Silver Fox Rabbit
About Silver Fox Rabbit
The Silver Fox Rabbit is the second breed to have originated in the United States thanks to Walter B. Garland of North Canton, Ohio. This multi-purpose breed was developed by crossing Checkered Giants, Champagne D’Argent and either English Silvers and/or American Blue rabbits. The breed was recognized and a working standard was approved by the American Rabbit Breeder’s Association (ARBA) in 1925. At first, this breed was known as the American Heavyweight Silver but the name was changed to American Silver in 1929 and later to Silver Fox. It is known to be one of the rarest breeds in America and is considered to be threatened by the American Livestock Breeds Conservancy.
The Silver Fox Rabbit is known to be one of the rarest breeds in America.
Silver Fox rabbits are large, commercial-type rabbits that weigh anywhere from 9-12 lbs once fully grown, with does usually weighing a pound or two more than bucks. It has a medium-length body with well-fleshed out hindquarters and shoulders.
The Silver Fox Rabbit has a “standing coat” that resembles that of a Silver Fox in the Arctic. It has an extremely dense, short fur that stand up straight in the direction it is stroked, a trait no other breed has. Despite this, it does not require any special treatment in the grooming department. Bi-weekly grooming with a slicker brush during off-shedding seasons should be sufficient. Remember to never bathe your rabbit, as this causes them great stress. Instead, use a damp cloth to spot-clean any impurities on its coat.
While Silver Fox Rabbits come in a variety of colors (such as blue, chocolate and lilac), the ARBA only currently accepts black Silver Foxes. Blue Silver Fox rabbits were accepted by the ARBA, however it was removed in the 1970s due to decrease in the number of blue Silver Foxes being shown.
Silver Fox rabbits are known to be gentle, docile creatures and are wonderful mothers.
Like any other breed of rabbit, Silver Fox rabbits require a diet consisting of at least 70 percent hay. The rest of the diet is made up a healthy balance of pellets, leafy greens, fruits and vegetables. Be aware of what kind of leafy greens you feed your rabbit, as some of them (like iceberg lettuce) contain no vitamins or nutrients. On the contrary, it contains landanum, which can be harmful in large quantities. Be careful of what kind of vegetables you feed your rabbit, as some are harmful (such as beans, cabbage, potatoes, etc), and other fruits contain too much sugar to be healthy for them.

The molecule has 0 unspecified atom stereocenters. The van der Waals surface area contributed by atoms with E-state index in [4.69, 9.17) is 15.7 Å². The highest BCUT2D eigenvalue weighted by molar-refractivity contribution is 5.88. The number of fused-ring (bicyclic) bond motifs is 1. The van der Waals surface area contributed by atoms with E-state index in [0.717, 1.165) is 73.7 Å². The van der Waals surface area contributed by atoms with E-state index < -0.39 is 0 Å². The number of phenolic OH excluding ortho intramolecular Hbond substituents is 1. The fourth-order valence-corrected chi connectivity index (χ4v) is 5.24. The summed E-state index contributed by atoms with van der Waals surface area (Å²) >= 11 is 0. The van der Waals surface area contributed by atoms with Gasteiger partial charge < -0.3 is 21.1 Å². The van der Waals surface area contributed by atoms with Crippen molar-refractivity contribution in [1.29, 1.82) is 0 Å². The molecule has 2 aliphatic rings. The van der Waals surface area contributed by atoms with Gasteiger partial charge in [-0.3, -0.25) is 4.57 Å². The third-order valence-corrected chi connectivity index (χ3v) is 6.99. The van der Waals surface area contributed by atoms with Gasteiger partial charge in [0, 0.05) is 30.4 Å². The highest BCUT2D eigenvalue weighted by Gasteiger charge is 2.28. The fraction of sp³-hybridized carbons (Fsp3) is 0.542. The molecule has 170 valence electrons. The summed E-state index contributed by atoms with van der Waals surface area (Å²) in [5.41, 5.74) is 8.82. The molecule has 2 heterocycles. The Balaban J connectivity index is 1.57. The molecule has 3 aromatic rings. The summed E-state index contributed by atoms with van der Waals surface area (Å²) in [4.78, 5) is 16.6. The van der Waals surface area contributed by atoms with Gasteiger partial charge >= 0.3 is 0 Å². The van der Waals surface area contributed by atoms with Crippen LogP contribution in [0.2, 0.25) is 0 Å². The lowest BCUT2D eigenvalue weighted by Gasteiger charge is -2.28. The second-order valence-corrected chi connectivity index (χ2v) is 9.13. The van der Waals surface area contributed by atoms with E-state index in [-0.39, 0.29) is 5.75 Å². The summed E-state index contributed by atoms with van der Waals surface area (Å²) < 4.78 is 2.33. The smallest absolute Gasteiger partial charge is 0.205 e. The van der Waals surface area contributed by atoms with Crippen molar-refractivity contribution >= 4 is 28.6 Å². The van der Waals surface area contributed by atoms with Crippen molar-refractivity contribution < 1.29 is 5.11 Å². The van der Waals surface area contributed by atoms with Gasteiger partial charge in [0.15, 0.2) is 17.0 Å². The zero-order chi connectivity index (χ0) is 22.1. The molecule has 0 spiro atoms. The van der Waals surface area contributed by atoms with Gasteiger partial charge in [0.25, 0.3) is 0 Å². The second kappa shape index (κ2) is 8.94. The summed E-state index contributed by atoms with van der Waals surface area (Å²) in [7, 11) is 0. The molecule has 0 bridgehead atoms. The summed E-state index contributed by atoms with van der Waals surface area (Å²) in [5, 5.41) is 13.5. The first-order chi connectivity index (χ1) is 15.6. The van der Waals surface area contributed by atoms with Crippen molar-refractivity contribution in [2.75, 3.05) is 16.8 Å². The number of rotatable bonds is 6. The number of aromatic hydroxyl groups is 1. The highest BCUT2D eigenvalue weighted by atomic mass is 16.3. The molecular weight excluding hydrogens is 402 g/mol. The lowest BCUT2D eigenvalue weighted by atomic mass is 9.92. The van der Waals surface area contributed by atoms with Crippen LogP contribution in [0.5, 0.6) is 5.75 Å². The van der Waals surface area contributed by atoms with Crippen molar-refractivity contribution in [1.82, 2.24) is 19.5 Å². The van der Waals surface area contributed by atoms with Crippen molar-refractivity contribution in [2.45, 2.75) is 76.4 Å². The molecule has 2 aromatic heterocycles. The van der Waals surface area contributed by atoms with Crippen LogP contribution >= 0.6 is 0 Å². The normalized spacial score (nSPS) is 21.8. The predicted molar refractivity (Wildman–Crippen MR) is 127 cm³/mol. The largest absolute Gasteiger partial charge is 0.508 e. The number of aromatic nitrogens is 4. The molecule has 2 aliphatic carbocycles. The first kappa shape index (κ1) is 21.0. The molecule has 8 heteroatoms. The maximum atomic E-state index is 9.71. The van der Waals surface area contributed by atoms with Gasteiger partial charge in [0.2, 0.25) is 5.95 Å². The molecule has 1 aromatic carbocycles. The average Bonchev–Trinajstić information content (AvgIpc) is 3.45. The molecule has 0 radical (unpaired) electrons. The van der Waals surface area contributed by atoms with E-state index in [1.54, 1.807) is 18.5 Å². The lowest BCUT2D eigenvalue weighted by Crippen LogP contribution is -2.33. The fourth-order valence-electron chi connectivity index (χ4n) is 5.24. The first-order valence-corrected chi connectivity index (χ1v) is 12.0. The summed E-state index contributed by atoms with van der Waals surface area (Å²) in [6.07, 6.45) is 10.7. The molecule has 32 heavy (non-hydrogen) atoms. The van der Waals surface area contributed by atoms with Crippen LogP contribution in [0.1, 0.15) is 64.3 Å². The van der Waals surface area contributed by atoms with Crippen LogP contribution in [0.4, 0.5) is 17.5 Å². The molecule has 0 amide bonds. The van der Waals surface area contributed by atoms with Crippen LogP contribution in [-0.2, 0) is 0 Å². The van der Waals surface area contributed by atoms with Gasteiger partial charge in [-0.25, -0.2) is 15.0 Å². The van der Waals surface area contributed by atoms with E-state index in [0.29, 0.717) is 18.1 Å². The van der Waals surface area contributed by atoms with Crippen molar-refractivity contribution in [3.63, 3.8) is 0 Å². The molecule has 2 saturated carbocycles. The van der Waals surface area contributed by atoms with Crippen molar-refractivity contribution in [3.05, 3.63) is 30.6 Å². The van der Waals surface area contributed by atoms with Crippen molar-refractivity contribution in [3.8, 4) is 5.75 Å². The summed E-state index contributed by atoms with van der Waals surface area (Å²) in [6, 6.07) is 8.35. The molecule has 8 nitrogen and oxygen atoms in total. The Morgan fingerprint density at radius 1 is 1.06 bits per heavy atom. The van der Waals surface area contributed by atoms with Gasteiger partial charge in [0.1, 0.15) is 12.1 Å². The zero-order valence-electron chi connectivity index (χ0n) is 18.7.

Silver Fox rabbits require a large enclosure to live a lengthy, comfortable life. Should your rabbit spend most of its time outdoor, wood enclosures that are raised from the ground and have a fenced bottom with a ramp are preferred to keep rabbits safe from the elements as well as predators. Indoor enclosures should have a wire frame on the sides and a plastic bottom where pet owners can place bedding. Some rabbit cages also have wire bottoms, however the wire is harsh on your rabbit’s feet, so use bedding is soft and more comfortable. Because of that, don’t use wire-bottomed cages for any rabbit, especially the Silver Fox because of its large size. Be sure to spot-clean the bedding every day to give your rabbit a dung-free area to sleep and completely change the bedding every week.
Pet Silver Fox rabbits should spend a good chunk of its time out of enclosures in order to cultivate a docile, friendly rabbit that is accustomed to humans of any age, as well as other pets such as dogs and cats. The Silver Fox Rabbit enjoys exploring its surroundings whether indoors or out, so always make sure indoor rooms are bunny-safe (no hazards such as exposed wires) and outdoor spaces should be fenced in to prevent running/hopping off and/or keep it safe.
Silver Foxes are not susceptible to any particular disease and is, overall, a healthy rabbit. The inside of its ears should be regularly checked for ear mites or excess buildup of wax, and must be cleaned periodically. Like most other rabbits, the Silver Fox Rabbit should also be checked for overgrown teeth, as teeth do not stop growing. Rabbits that have a correct balance of hay, fruits and vegetables, however, should have no problem with overgrown teeth. A pea-sized amount of de-worming paste twice a year is also recommended to keep them healthy and protected all-year round.
The Silver Fox Rabbit has a “standing coat” that resembles that of a Silver Fox in the Arctic.
Silver Fox rabbits are known to be gentle, docile pets and are also wonderful mothers and surrogate mothers. Despite being used mainly for meat and pelt, these rabbits are also excellent show-worthy animals and make great pets for seniors, singles, couples or families with children looking to get their first pet. Rabbits are fantastic low-maintenance pets who tolerate being picked up and petted so long as it is well-socialized when it is a young kits.
Training rabbits how to use a litter box is sometimes easier said than done, however it is not impossible. With lots of patience, time and reward-based training, your Silver Fox will understand the concept of litterbox training within a few weeks to a few months.
When it comes to toys, each rabbit is different and may enjoy something as simple as a cardboard box or ball to play with while other rabbits enjoy a more mentally stimulating toy such as those purchased at pet stores. It is all up to the owner to find out which toy their pet rabbits enjoys the most.
More by Diana Faria